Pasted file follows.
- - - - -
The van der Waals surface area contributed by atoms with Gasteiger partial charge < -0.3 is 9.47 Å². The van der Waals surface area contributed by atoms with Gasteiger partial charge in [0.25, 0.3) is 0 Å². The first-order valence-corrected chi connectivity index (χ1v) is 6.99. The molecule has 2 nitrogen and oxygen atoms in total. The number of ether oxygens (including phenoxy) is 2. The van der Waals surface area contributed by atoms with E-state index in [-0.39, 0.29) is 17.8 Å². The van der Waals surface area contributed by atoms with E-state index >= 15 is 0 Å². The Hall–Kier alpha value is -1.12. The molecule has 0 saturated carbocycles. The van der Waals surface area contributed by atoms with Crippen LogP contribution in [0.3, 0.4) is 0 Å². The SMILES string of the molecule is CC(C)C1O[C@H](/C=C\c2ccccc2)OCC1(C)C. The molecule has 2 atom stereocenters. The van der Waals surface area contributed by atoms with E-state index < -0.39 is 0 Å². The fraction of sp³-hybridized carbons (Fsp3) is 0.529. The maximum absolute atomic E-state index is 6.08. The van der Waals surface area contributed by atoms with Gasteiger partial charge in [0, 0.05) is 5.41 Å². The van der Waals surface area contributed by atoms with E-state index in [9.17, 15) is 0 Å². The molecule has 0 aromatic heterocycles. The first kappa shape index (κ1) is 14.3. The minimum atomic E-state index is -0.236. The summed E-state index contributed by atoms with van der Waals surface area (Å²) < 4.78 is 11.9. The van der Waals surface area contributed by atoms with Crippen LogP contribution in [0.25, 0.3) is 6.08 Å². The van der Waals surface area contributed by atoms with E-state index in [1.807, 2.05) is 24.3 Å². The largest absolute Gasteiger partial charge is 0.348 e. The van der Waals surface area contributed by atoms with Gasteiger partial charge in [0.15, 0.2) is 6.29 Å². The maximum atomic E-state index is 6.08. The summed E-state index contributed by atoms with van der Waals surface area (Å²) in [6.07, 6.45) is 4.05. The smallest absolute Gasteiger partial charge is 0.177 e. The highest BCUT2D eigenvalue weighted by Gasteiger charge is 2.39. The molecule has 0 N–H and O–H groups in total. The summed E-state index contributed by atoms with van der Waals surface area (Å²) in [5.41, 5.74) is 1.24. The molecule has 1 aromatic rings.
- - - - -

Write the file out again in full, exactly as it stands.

The van der Waals surface area contributed by atoms with Gasteiger partial charge < -0.3 is 9.47 Å². The van der Waals surface area contributed by atoms with Gasteiger partial charge in [0.25, 0.3) is 0 Å². The first-order valence-corrected chi connectivity index (χ1v) is 6.99. The molecule has 2 nitrogen and oxygen atoms in total. The number of ether oxygens (including phenoxy) is 2. The van der Waals surface area contributed by atoms with E-state index in [-0.39, 0.29) is 17.8 Å². The van der Waals surface area contributed by atoms with E-state index >= 15 is 0 Å². The Hall–Kier alpha value is -1.12. The molecule has 0 saturated carbocycles. The van der Waals surface area contributed by atoms with Crippen LogP contribution in [0.3, 0.4) is 0 Å². The SMILES string of the molecule is CC(C)C1O[C@H](/C=C\c2ccccc2)OCC1(C)C. The molecule has 2 atom stereocenters. The van der Waals surface area contributed by atoms with E-state index < -0.39 is 0 Å². The fraction of sp³-hybridized carbons (Fsp3) is 0.529. The maximum absolute atomic E-state index is 6.08. The van der Waals surface area contributed by atoms with Gasteiger partial charge in [0, 0.05) is 5.41 Å². The van der Waals surface area contributed by atoms with E-state index in [9.17, 15) is 0 Å². The molecule has 0 aromatic heterocycles. The first kappa shape index (κ1) is 14.3. The minimum atomic E-state index is -0.236. The summed E-state index contributed by atoms with van der Waals surface area (Å²) < 4.78 is 11.9. The van der Waals surface area contributed by atoms with Crippen LogP contribution in [0.25, 0.3) is 6.08 Å². The van der Waals surface area contributed by atoms with E-state index in [1.807, 2.05) is 24.3 Å². The largest absolute Gasteiger partial charge is 0.348 e. The van der Waals surface area contributed by atoms with Gasteiger partial charge in [0.15, 0.2) is 6.29 Å². The maximum atomic E-state index is 6.08. The summed E-state index contributed by atoms with van der Waals surface area (Å²) in [6.07, 6.45) is 4.05. The smallest absolute Gasteiger partial charge is 0.177 e. The highest BCUT2D eigenvalue weighted by Gasteiger charge is 2.39. The molecule has 0 N–H and O–H groups in total. The summed E-state index contributed by atoms with van der Waals surface area (Å²) in [5.41, 5.74) is 1.24. The molecule has 1 aromatic rings.